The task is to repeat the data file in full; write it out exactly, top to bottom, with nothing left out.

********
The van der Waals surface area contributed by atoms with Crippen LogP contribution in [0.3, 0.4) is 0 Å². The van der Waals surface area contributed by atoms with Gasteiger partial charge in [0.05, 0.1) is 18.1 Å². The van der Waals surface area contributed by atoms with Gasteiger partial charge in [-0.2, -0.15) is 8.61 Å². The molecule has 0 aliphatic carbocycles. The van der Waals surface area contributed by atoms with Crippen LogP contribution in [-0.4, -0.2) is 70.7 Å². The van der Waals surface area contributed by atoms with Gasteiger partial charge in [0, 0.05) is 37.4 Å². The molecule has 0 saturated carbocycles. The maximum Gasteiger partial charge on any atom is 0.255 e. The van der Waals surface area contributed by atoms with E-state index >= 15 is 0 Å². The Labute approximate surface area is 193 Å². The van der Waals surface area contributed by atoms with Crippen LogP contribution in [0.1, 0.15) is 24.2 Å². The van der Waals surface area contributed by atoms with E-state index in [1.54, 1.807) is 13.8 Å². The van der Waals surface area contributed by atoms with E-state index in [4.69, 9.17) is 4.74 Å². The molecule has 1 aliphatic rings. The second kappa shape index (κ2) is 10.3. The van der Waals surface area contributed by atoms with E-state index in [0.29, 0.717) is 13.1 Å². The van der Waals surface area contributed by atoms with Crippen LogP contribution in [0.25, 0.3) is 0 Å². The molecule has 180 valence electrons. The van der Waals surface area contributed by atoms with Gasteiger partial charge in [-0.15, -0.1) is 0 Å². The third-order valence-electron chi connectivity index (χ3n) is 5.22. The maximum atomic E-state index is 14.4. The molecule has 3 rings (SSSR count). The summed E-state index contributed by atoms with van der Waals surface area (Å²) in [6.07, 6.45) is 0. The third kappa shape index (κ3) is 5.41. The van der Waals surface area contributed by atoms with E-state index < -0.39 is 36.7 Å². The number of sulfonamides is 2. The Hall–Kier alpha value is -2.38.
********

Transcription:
The van der Waals surface area contributed by atoms with Crippen LogP contribution in [0.3, 0.4) is 0 Å². The van der Waals surface area contributed by atoms with Gasteiger partial charge in [0.05, 0.1) is 18.1 Å². The van der Waals surface area contributed by atoms with Gasteiger partial charge in [-0.2, -0.15) is 8.61 Å². The molecule has 0 aliphatic carbocycles. The van der Waals surface area contributed by atoms with Crippen LogP contribution in [-0.4, -0.2) is 70.7 Å². The van der Waals surface area contributed by atoms with Gasteiger partial charge in [0, 0.05) is 37.4 Å². The molecule has 0 saturated carbocycles. The maximum Gasteiger partial charge on any atom is 0.255 e. The van der Waals surface area contributed by atoms with E-state index >= 15 is 0 Å². The Labute approximate surface area is 193 Å². The van der Waals surface area contributed by atoms with Crippen LogP contribution in [0.1, 0.15) is 24.2 Å². The van der Waals surface area contributed by atoms with E-state index in [1.54, 1.807) is 13.8 Å². The van der Waals surface area contributed by atoms with E-state index in [4.69, 9.17) is 4.74 Å². The molecule has 1 aliphatic rings. The second kappa shape index (κ2) is 10.3. The van der Waals surface area contributed by atoms with E-state index in [0.29, 0.717) is 13.1 Å². The van der Waals surface area contributed by atoms with Crippen LogP contribution in [0.25, 0.3) is 0 Å². The molecule has 180 valence electrons. The van der Waals surface area contributed by atoms with Gasteiger partial charge in [-0.15, -0.1) is 0 Å². The third-order valence-electron chi connectivity index (χ3n) is 5.22. The maximum atomic E-state index is 14.4. The molecule has 3 rings (SSSR count). The summed E-state index contributed by atoms with van der Waals surface area (Å²) in [6.07, 6.45) is 0. The third kappa shape index (κ3) is 5.41. The van der Waals surface area contributed by atoms with E-state index < -0.39 is 36.7 Å². The number of sulfonamides is 2. The Hall–Kier alpha value is -2.38.